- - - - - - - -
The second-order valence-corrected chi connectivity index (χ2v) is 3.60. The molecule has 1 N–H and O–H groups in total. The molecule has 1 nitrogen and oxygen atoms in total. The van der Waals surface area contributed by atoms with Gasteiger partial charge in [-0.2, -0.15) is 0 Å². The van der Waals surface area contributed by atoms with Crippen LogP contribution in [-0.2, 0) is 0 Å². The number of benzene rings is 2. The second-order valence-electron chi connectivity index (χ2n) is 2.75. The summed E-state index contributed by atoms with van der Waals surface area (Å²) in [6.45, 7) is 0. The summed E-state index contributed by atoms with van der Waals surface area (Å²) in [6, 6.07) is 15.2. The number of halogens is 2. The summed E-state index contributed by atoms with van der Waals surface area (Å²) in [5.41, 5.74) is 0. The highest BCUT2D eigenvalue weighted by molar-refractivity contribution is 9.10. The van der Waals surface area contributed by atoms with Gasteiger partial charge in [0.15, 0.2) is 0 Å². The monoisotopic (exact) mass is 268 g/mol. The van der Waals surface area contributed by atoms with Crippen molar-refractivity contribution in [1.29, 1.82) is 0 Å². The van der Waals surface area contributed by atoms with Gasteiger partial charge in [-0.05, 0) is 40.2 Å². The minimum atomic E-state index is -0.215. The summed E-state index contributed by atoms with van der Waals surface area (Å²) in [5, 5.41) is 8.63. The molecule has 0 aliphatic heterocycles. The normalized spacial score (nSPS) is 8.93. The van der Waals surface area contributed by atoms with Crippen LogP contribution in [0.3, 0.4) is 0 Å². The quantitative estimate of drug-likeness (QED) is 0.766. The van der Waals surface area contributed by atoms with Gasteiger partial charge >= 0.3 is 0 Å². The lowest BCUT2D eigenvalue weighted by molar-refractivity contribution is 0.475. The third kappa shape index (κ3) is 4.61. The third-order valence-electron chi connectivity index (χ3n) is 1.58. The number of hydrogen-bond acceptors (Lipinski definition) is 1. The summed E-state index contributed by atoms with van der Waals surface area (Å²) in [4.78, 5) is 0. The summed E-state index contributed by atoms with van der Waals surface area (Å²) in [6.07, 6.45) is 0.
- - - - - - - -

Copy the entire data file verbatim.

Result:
The second-order valence-corrected chi connectivity index (χ2v) is 3.60. The molecule has 1 N–H and O–H groups in total. The molecule has 1 nitrogen and oxygen atoms in total. The van der Waals surface area contributed by atoms with Gasteiger partial charge in [-0.2, -0.15) is 0 Å². The van der Waals surface area contributed by atoms with Crippen LogP contribution in [-0.2, 0) is 0 Å². The number of benzene rings is 2. The second-order valence-electron chi connectivity index (χ2n) is 2.75. The summed E-state index contributed by atoms with van der Waals surface area (Å²) in [6.45, 7) is 0. The summed E-state index contributed by atoms with van der Waals surface area (Å²) in [6, 6.07) is 15.2. The number of halogens is 2. The summed E-state index contributed by atoms with van der Waals surface area (Å²) in [5.41, 5.74) is 0. The highest BCUT2D eigenvalue weighted by molar-refractivity contribution is 9.10. The van der Waals surface area contributed by atoms with Gasteiger partial charge in [0.15, 0.2) is 0 Å². The monoisotopic (exact) mass is 268 g/mol. The van der Waals surface area contributed by atoms with Crippen molar-refractivity contribution in [1.29, 1.82) is 0 Å². The van der Waals surface area contributed by atoms with Gasteiger partial charge in [-0.05, 0) is 40.2 Å². The minimum atomic E-state index is -0.215. The summed E-state index contributed by atoms with van der Waals surface area (Å²) in [5, 5.41) is 8.63. The molecule has 0 aliphatic heterocycles. The normalized spacial score (nSPS) is 8.93. The van der Waals surface area contributed by atoms with Crippen LogP contribution in [0.3, 0.4) is 0 Å². The quantitative estimate of drug-likeness (QED) is 0.766. The van der Waals surface area contributed by atoms with Gasteiger partial charge >= 0.3 is 0 Å². The lowest BCUT2D eigenvalue weighted by molar-refractivity contribution is 0.475. The third kappa shape index (κ3) is 4.61. The third-order valence-electron chi connectivity index (χ3n) is 1.58. The number of hydrogen-bond acceptors (Lipinski definition) is 1. The summed E-state index contributed by atoms with van der Waals surface area (Å²) in [4.78, 5) is 0. The summed E-state index contributed by atoms with van der Waals surface area (Å²) in [6.07, 6.45) is 0.